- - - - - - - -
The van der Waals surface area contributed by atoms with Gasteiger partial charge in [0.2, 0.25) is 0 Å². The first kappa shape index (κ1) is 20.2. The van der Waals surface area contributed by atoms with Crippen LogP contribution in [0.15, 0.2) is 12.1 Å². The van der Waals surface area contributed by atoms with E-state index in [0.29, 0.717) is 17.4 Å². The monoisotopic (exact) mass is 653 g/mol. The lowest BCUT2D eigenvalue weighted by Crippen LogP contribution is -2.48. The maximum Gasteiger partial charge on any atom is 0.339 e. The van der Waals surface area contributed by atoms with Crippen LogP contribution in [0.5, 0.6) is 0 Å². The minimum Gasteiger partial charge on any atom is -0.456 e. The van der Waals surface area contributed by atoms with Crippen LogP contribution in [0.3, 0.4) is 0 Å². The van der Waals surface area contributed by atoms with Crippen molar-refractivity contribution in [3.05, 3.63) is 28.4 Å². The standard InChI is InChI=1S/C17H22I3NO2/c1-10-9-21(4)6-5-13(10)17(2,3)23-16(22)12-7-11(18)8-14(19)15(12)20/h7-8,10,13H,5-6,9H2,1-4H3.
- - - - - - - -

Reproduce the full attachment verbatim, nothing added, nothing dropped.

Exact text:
The van der Waals surface area contributed by atoms with Gasteiger partial charge in [0.2, 0.25) is 0 Å². The first kappa shape index (κ1) is 20.2. The van der Waals surface area contributed by atoms with Crippen LogP contribution in [0.15, 0.2) is 12.1 Å². The van der Waals surface area contributed by atoms with E-state index in [0.29, 0.717) is 17.4 Å². The monoisotopic (exact) mass is 653 g/mol. The lowest BCUT2D eigenvalue weighted by Crippen LogP contribution is -2.48. The maximum Gasteiger partial charge on any atom is 0.339 e. The van der Waals surface area contributed by atoms with Crippen LogP contribution in [0.5, 0.6) is 0 Å². The minimum Gasteiger partial charge on any atom is -0.456 e. The van der Waals surface area contributed by atoms with Crippen LogP contribution in [0.3, 0.4) is 0 Å². The van der Waals surface area contributed by atoms with Crippen molar-refractivity contribution in [3.05, 3.63) is 28.4 Å². The standard InChI is InChI=1S/C17H22I3NO2/c1-10-9-21(4)6-5-13(10)17(2,3)23-16(22)12-7-11(18)8-14(19)15(12)20/h7-8,10,13H,5-6,9H2,1-4H3.